Validating key results is messy

Posted on June 6, 2022.

Key results, the “KR” in OKR, are assumptions. They are your best guess at which and how much behavior change in your users indicates you’ve delivered value. Once agreed upon, a team starts working to drive that behavior change. This should initially manifest as experimentation and learning but, realistically, often starts with software development and broad deployment of features. For those teams who do start with learning activities, the work focuses typically on validating feature hypotheses. But what if the behavior change we’re chasing is the wrong one? What if the amount of change is unrealistic? How do we validate our key result assumptions?

An assumption is an educated guess

To make the validation process easier we have to admit to ourselves that we are making guesses about how best to proceed with our product development. These aren’t (usually) blind guesses. They’re informed with historical data, customer insights, competitive analyses and market research — not to mention our own personal experiences. But if our feature experiments fail to bring about the behavior change we committed to in our key results, how can we be sure it’s the feature or the key result?

In many organizations, teams or leaders will dismiss the experiment itself as flawed first rather than admit their idea was wrong. But after a couple of experiments fail to bring the team closer to their desired key results, it’s time to start questioning our assumptions. The most common reaction is to try a variation on the feature followed by a more significant pivot in the choice of feature. Rarely will the team question the success metric they set. Yet, it is, like their feature choices, an assumption too.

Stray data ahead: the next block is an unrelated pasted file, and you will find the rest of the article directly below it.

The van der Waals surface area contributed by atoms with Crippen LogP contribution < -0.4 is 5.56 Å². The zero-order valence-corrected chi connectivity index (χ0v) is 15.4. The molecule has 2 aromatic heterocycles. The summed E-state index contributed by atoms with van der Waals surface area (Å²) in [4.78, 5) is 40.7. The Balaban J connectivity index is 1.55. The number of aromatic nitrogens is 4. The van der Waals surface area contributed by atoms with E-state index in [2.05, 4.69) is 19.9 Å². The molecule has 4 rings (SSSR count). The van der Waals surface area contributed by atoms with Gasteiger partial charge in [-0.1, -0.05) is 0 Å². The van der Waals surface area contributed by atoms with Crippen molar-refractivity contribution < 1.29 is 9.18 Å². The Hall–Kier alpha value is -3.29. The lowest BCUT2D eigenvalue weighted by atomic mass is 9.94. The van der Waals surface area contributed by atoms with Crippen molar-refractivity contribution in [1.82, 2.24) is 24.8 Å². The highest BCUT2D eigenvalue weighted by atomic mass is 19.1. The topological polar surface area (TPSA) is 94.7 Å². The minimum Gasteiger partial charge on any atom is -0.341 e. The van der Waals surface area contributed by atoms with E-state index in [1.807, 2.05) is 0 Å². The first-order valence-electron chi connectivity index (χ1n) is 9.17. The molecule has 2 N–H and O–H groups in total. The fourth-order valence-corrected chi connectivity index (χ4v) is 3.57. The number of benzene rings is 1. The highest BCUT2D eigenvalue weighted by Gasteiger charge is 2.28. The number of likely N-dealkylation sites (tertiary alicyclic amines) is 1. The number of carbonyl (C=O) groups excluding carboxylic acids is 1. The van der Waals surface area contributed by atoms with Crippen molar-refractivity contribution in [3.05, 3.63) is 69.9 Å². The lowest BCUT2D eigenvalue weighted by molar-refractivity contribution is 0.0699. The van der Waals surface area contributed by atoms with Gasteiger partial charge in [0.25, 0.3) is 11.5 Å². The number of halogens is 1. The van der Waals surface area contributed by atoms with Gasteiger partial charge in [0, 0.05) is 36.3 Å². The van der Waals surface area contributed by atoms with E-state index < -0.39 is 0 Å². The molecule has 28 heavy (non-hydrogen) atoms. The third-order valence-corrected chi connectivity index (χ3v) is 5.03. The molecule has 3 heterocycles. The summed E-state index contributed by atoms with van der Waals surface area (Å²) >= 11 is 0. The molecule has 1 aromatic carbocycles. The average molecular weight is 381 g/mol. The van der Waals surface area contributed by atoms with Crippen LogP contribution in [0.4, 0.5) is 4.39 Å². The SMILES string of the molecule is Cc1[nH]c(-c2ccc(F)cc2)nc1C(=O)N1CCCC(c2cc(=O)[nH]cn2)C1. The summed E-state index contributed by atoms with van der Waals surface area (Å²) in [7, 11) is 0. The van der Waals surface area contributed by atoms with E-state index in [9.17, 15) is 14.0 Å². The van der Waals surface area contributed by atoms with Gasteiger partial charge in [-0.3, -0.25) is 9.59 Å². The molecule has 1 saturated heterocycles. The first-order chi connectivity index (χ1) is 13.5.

Talk to your customers

Stop me if you’ve heard this one. Ok, I know you’ve heard this one. There is nothing more insightful than talking to your customers. This is particularly true when the team is failing to find feature ideas that move the needle. Our experiments could have been textbook examples of landing page tests, feature fakes or even wizard of oz experiments but without the qualitative insight it’s impossible to know if we’re pursuing the right goals. 

Every learning activity must include some qualitative insight. It is imperative to understand not only what people are choosing to do with your feature ideas but why they’re doing it. Their motivations will often reveal that while we want them to behave a certain way, they have no intention of ever doing that. It’s at this point that our key results have to change. 

This is evidence-based course correction

The conversation with your stakeholders to change your key results can get messy. In all likelihood, someone is on the hook for the goals we committed to. It’s crucial that you approach this conversation with evidence. The risk is that your team will come across as not interested in trying too hard to move a difficult customer behavior forward. 

However, if you show up with evidence of experiments, customer testimonials and data that shows that any way you slice it your users will not significantly shift their behavior to achieve your desired key result, you stand a much better chance of success. After all this is the agility we seek as an organization. Sometimes we need to change what we’re working on. And sometimes we need to change what we’re working towards.

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